Thursday, 22 March 2012

Unit 5: Animation - Animator Profile - Lotte Reiniger 1899 - 1981



Figure 1. Lotte Reiniger

Reiniger saw the silhouette of a person as a doorway to convey a story. All on screen motion is dynamic with even the subtlest footstep showing character development and gesture. One cannot help but be inspired when one considers that greats such as Disney’s “Aladdin” would not exist had it not been for this talented animator.

Best known for:

•Her unique Silhouette Animation
•Animated Short “The Adventures of Prince Achmed” (Inspired Disney’s Aladdin)
•Animated Short “Cinderella”
•Animated Short “Sleeping Beauty”




Figure 2. The Adventures of Prince Achmed

While it is at times difficult to differentiate the true origin of an idea, it only takes one to truly drive it past the words on the page to show it as a visual art form, Reiniger was such a talent. Every on screen situation of Reiniger’s work is readable & tugs at the heart strings. Many people will recognise working names on her roster which have become much more thanks to studios such as Walt Disney. If anything Reiniger’s style shows the entire world that one only needs vision to visualise a great story, the aesthetics we take for granted are not needed, you can convey a story with the basics if you have the vision. Profiler E. H. Larson observes:
“Even her later films, produced for television in the 1950s and noticably less sophisticated than her early work, possess a pure cinematic magic that is present in the work of very few animators. In all likelihood, there will never be a silhouette animator who will match Reiniger's skill, vision, and patience, and her films may well remain a unique testament to the potential achievements of the art form”. (Larson: 1999)
There is no diminishing Reiniger’s style especially when one considers the attention to detail taken with each on screen moment. The camera cuts & zooms to illustrate key signifiers such as Cinderella & the ugly sisters trying on a slipper. Even tragedy is conveyed through gesture. Let us consider the highly popular “The Adventures of Prince Achmed” the action is dynamic & the evil traveller is most certainly fiendish. The sadness conveyed when the prince’s castle floats away is truly staggering almost as if these pieces of paper have come to life.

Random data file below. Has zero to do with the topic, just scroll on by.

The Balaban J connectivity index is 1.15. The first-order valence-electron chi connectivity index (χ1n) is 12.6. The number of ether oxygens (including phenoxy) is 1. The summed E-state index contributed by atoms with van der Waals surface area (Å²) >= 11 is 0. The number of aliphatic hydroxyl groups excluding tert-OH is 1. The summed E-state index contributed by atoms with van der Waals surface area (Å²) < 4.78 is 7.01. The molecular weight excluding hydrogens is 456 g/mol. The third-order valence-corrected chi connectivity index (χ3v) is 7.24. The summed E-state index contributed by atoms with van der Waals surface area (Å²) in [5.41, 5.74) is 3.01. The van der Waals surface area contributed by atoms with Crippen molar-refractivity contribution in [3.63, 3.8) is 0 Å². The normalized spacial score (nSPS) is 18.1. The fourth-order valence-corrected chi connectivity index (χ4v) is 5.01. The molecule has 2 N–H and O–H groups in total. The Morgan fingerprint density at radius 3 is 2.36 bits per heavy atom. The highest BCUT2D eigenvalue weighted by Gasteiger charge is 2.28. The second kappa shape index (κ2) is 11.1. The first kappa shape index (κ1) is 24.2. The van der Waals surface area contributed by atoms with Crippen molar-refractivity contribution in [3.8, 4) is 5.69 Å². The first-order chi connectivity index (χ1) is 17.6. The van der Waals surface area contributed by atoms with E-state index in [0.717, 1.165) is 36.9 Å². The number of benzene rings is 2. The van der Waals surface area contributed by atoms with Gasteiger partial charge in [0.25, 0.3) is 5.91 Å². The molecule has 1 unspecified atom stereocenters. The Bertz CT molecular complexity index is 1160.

Figure 3. Cinderella

In reflection let us take this chance to assess Reiniger’s style which primarily consisted of her ability to be able to cut forms from paper & cardboard. The drawn image was not needed for her pictures as she best conveyed her story’s through silhouette animation. If a character needed to move from point A to point B she would remove, add or stage a second leg. The principles of cell drawn animation applied but to physical shapes as opposed to page after page of drawn images. Effectively one could see this approach saving ones time but Reiniger’s attention to detail was what truly made her stand out as an animator of note. Abhijit Dasitidar of Frontier India summarises Reiniger’s style:
“Using tracing paper and cardboard, Reiniger used scissors to cut her figures, and breathe life into inanimate paper.The cutting strokes provided the figures with characters. As the gaunt sorcerer, the plump good natured witch, and the obese, power conscious emperor are caught in motion, against a background of light and shadow, assigned roles lucidity emerge.” (Dasitidar: 2000)